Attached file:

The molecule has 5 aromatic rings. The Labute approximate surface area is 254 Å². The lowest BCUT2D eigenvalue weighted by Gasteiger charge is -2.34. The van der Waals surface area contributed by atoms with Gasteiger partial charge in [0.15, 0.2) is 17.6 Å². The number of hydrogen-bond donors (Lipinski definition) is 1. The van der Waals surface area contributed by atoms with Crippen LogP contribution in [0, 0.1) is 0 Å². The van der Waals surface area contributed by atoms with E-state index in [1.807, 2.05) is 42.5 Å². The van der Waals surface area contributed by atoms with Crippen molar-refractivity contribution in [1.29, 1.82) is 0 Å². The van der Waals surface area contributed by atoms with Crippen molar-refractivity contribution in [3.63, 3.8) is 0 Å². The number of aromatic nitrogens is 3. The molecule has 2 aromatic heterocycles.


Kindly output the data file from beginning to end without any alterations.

The molecule has 5 aromatic rings. The Labute approximate surface area is 254 Å². The lowest BCUT2D eigenvalue weighted by Gasteiger charge is -2.34. The van der Waals surface area contributed by atoms with Gasteiger partial charge in [0.15, 0.2) is 17.6 Å². The number of hydrogen-bond donors (Lipinski definition) is 1. The van der Waals surface area contributed by atoms with Crippen LogP contribution in [0, 0.1) is 0 Å². The van der Waals surface area contributed by atoms with E-state index in [1.807, 2.05) is 42.5 Å². The van der Waals surface area contributed by atoms with Crippen molar-refractivity contribution in [1.29, 1.82) is 0 Å². The van der Waals surface area contributed by atoms with Crippen molar-refractivity contribution in [3.63, 3.8) is 0 Å². The number of aromatic nitrogens is 3. The molecule has 2 aromatic heterocycles.